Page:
Red Winter: Why This, and Why Now?
By Julia Underwood
Sometime last year I read an article about the Russian Revolution and it struck me how much the dispossessed Russians lost in the struggle. They often fled the country with nothing and looked forward to the bleak prospect of an uncertain future, rather like the refugees of today.
As 2017 marks the centenary of the turmoil of the revolution, I decided to write a novel about it. This involved weeks of research, which I found fascinating and enlightening.
My invented family, the Cookes, with five children, an English patriarch and Russian Mama, a Russian nanny, and an English governess, live in a large mansion in St.Petersburg, manned by a small army of servants. Their life takes them from a whirl of luxury to poverty and near-starvation in those turbulent times until they are free to flee the country.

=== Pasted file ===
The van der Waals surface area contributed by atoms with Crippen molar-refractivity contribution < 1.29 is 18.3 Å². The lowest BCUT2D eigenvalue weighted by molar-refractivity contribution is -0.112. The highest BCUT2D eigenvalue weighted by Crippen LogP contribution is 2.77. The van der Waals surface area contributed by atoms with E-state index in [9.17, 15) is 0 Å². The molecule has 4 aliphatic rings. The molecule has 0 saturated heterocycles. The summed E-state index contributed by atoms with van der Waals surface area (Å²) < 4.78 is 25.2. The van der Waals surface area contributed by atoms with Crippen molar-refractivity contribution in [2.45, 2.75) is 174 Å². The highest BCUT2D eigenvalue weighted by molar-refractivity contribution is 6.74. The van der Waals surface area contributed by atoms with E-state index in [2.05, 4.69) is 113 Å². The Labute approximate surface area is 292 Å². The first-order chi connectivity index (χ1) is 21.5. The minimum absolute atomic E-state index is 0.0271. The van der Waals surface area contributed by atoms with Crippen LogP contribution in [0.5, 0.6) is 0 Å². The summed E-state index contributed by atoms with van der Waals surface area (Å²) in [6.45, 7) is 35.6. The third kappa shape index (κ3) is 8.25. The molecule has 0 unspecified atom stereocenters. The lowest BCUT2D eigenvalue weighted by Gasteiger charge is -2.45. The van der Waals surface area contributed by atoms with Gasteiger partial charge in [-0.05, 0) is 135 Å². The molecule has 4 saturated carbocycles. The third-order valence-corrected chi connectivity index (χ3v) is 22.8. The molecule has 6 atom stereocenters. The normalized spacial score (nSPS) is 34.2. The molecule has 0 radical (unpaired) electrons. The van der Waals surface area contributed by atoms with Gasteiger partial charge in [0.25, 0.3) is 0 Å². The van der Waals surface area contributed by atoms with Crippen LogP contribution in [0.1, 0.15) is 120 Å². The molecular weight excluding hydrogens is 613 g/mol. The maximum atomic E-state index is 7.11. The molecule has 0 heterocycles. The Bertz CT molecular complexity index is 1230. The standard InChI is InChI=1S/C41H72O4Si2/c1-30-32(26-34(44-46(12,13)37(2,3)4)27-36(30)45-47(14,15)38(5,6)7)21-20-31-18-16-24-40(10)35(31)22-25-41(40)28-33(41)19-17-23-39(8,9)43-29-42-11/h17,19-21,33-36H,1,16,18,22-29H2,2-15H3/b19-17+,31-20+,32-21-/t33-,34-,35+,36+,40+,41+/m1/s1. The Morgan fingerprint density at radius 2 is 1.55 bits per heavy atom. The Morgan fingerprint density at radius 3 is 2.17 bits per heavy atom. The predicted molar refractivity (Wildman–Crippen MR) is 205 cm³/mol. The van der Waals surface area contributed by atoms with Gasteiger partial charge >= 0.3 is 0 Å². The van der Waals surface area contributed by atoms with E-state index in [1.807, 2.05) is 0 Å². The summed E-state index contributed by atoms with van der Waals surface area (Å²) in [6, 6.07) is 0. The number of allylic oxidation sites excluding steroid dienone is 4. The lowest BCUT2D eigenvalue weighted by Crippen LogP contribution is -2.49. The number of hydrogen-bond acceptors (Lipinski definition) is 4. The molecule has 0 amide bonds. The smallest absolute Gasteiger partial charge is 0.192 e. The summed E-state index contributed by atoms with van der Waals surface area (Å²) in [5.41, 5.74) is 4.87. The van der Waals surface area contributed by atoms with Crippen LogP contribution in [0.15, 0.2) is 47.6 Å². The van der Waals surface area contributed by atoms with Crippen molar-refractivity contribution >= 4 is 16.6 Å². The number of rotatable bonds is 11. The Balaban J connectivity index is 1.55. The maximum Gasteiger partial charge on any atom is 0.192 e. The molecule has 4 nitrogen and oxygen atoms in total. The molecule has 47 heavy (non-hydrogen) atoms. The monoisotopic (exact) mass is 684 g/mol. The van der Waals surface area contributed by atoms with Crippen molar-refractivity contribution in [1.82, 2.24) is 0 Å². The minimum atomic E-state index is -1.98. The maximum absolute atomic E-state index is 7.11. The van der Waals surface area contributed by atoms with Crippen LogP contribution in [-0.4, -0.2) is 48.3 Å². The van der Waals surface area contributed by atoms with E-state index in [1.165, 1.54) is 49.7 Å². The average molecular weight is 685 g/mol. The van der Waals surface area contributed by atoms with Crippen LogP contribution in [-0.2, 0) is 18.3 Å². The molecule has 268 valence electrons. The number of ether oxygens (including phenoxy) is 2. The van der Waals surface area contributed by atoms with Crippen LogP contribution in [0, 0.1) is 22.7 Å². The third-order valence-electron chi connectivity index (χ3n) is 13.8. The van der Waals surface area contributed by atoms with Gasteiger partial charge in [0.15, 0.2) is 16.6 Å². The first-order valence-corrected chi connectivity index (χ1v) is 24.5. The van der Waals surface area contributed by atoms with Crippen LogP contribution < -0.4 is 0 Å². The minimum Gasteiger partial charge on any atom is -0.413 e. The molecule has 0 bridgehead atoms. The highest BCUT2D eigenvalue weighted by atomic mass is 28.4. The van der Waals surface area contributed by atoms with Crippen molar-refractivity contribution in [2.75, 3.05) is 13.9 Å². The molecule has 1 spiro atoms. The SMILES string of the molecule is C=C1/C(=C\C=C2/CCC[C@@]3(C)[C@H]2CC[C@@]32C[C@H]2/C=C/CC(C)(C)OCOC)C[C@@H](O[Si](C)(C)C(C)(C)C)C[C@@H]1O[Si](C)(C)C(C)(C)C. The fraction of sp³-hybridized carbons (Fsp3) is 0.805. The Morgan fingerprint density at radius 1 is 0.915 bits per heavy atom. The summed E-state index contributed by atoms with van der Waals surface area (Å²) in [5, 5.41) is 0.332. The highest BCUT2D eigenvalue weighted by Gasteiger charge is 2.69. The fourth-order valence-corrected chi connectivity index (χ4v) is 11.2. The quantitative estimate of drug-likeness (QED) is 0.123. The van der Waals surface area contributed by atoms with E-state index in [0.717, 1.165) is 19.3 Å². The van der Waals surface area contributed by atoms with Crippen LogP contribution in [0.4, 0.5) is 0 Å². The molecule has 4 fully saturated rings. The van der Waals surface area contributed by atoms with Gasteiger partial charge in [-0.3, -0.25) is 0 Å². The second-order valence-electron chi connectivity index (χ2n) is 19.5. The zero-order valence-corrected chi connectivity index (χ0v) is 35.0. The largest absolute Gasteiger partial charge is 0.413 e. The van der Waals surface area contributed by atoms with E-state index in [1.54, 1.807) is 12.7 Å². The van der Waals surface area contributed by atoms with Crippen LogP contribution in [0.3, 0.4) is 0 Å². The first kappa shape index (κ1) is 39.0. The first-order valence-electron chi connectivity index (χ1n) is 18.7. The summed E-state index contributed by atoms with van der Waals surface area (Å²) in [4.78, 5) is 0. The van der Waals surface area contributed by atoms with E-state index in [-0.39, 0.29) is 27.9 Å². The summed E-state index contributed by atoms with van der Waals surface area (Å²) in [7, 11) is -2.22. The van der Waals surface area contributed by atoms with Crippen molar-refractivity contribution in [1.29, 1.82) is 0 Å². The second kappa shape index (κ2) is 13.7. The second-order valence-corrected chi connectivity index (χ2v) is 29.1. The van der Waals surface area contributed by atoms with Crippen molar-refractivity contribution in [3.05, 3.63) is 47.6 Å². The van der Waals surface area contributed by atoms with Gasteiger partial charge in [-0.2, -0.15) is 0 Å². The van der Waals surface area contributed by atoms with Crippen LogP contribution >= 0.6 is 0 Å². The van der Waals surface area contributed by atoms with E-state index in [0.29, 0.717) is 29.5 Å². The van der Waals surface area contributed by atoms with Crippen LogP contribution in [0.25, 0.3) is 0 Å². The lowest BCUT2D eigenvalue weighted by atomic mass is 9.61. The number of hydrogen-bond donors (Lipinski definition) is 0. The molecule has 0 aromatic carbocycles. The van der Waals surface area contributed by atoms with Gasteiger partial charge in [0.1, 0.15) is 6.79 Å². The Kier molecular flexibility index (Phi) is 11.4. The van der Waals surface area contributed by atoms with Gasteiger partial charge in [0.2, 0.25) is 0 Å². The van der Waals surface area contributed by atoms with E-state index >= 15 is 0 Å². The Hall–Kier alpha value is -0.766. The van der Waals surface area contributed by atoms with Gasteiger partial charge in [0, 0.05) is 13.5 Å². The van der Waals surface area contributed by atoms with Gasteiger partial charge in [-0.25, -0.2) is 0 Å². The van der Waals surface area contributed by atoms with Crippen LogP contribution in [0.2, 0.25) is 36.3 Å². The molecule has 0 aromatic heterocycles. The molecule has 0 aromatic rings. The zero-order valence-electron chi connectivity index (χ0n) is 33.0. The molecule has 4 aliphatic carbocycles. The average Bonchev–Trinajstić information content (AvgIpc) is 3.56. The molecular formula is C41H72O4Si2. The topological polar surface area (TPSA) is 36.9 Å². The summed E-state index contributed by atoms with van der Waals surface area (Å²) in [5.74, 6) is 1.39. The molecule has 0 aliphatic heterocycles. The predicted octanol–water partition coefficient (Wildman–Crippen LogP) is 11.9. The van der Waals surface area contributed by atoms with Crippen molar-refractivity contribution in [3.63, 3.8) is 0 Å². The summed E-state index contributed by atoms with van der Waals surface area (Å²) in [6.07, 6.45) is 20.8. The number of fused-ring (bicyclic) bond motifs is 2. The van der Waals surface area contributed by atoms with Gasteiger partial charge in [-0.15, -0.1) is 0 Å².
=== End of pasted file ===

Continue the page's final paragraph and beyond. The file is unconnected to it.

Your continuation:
The terrible loss of life during the Great War, the bloody revolution and the brutal Civil War that followed, brought violent disruption to all levels of Russian society. After the overthrow of the once-loved Tsar, a man flawed by the constraints of history and his perception of his autocratic role, the population of the vast country were doomed to a lifetime of upheaval. An incompetent government, powerless to withstand the demands of the louder voices of the Bolsheviks, simply surrendered to their fate. The results were tragic for everyone and led to decades of disintegration and isolation.
Although my novel takes the form of a romantic history, I hope it illustrates the spirit of the people involved and their determination to survive against the odds.
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